Wednesday, November 4, 2009

Another Reason to look at Scala for GUI

It's just a simple thing - a form GUI to edit domain objects stored in XML. We even have a schema to describe those docs pretty well. Certain tags have one of a pre-defined list of values ("restriction" in XML schema terms). To edit this, a drop-down list is a very handy thing. How would you populate that? Well an enum sure looks like an attractive thing and these days in Java, enums have come a long way so that you can give the enum a handful of properties.

So I copied each set of restricted values out of the XSD file into a Java file and created enums - dandy! The first small problem we created for ourselves is that the restricted values have dashes. Gosh, as enum identifiers dashes look a whole lot like minus signs. So now I have to map the XML value to the enum value somehow.

enum SensorType {

But it's very easy to populate the combo box:

inputSensorCombo.setModel(new DefaultComboBoxModel(SensorType.values()));

So I have to add the mapper, but while I'm at it I would like to have a different
display value in the combo box that has blanks!

Still not a big problem - create the enum class with a display value and XML tag value:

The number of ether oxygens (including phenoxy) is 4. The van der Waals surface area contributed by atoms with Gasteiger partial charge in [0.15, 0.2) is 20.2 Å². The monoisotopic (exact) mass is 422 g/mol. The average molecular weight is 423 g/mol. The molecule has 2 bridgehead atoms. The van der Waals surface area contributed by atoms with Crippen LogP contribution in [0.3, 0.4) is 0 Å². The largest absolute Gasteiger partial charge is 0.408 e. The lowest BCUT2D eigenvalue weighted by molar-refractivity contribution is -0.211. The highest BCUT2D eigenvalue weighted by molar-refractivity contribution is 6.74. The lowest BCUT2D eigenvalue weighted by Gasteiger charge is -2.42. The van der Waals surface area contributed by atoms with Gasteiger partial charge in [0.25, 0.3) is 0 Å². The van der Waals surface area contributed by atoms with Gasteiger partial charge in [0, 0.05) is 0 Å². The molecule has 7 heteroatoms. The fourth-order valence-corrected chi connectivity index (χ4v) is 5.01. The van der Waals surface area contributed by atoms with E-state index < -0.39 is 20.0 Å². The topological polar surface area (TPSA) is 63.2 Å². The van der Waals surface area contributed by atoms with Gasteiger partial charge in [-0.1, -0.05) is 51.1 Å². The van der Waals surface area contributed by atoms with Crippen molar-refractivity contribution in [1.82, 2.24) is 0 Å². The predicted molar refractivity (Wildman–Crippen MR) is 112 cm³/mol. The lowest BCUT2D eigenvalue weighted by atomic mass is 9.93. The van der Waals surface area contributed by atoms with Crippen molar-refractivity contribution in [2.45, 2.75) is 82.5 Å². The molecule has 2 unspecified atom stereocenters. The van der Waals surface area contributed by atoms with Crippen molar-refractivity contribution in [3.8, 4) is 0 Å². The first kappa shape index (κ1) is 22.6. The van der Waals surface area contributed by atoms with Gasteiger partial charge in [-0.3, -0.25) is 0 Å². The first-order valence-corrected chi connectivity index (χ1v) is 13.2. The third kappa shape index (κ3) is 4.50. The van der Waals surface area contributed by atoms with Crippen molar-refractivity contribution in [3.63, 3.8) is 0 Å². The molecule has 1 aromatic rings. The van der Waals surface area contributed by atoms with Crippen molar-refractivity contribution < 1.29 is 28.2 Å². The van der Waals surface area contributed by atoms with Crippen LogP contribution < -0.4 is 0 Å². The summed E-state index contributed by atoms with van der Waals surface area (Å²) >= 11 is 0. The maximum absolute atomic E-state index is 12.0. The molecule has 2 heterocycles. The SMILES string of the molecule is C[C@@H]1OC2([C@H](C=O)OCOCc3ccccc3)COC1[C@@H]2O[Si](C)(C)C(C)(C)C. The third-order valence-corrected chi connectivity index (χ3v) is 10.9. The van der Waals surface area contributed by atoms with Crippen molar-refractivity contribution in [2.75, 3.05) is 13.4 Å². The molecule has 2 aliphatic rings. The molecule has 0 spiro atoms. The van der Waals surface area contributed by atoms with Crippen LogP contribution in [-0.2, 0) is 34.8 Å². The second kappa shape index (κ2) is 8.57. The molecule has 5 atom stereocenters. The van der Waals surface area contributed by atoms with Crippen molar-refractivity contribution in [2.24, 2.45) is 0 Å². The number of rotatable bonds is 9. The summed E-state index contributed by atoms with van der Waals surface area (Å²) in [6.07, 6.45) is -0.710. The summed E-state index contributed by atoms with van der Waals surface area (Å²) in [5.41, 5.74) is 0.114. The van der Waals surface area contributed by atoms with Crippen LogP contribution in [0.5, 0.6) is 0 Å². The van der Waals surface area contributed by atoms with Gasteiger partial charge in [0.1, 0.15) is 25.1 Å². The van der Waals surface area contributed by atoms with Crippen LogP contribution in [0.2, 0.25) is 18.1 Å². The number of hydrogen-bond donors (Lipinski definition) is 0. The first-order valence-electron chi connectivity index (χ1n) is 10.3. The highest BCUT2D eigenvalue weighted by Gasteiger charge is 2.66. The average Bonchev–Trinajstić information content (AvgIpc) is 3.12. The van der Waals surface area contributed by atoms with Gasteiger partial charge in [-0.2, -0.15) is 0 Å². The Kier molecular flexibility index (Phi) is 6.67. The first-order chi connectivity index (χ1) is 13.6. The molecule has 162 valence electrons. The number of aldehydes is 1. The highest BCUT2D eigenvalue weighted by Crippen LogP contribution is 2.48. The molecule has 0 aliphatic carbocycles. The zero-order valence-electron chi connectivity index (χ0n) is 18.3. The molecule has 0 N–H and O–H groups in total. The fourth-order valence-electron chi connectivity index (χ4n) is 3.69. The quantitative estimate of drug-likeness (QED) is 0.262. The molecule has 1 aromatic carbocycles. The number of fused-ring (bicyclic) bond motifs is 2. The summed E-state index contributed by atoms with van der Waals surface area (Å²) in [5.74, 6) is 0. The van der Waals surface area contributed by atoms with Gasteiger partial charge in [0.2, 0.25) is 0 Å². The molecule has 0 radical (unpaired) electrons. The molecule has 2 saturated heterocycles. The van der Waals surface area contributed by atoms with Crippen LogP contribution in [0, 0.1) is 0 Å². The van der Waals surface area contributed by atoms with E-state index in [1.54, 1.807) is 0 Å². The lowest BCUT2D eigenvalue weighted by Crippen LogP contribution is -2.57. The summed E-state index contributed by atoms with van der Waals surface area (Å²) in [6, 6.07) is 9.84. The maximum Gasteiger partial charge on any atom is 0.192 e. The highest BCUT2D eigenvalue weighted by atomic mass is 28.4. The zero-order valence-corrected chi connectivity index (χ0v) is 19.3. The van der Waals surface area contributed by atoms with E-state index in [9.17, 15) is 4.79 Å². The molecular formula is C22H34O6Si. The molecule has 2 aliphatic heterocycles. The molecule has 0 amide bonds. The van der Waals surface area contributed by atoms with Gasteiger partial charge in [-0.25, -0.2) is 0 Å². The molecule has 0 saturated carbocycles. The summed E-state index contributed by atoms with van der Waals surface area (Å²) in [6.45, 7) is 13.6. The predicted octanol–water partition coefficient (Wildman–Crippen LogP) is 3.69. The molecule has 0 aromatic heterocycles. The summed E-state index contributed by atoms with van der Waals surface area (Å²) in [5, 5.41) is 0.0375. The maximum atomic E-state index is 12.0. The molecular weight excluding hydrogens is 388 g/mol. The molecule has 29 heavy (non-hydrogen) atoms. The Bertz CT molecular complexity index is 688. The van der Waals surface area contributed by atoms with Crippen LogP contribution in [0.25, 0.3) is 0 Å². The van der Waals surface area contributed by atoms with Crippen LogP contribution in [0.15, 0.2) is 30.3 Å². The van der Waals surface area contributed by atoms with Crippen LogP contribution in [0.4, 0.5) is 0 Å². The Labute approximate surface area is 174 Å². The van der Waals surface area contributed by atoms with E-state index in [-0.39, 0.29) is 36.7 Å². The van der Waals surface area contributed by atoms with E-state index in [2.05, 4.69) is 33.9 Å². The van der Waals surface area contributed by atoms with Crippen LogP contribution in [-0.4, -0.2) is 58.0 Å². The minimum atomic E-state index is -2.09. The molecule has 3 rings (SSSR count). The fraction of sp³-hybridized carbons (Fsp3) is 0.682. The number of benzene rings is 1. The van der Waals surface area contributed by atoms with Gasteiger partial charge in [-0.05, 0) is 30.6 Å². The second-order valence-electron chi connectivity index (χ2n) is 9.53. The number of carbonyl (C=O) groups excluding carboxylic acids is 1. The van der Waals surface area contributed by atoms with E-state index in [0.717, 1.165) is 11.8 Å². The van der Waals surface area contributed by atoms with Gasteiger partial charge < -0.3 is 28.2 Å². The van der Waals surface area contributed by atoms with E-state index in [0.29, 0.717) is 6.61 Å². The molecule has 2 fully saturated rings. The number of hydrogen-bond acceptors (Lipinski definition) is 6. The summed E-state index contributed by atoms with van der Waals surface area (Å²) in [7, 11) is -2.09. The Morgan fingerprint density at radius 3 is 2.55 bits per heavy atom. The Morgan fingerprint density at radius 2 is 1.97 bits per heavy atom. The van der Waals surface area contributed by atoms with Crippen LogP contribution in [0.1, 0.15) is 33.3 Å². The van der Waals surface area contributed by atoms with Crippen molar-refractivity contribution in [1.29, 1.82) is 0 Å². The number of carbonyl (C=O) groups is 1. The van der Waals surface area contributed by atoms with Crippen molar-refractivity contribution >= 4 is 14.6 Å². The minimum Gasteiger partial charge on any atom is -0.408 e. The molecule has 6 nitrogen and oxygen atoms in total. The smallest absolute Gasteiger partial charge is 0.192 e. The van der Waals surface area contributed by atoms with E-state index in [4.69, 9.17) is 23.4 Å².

enum SensorType {
accelerator("Accelerator", "accelerator"),
altimiter("Altimiter", "altimiter");
final String displayValue;
final String xmlTagValue;
SensorType(String displayValue, String xmlTagValue) {
this.displayValue = displayValue;
this.xmlTagValue = xmlTagValue
public String toString() {
return displayValue;

With the toString override, populating the combo box is still the same. Pretty good, yeah? Now, I have about 4 of those. We're OO so just make a base class, right? Sorry. As 'syntactic sugar' enum already extends Enum, so we're SOL.

Bummer. Let's try Scala.... next post.

1 comment:

Engineer Dude said...

Thanks to @siobhanquinn for turning me on to!
I do not know what causes the big gaps around the code.
FWIW, I spent much of the rest of the day downgrading to Scala 2.7.7 and trying to figure out which Scala Swing classes to use. Stay tuned - but don't hold your breath.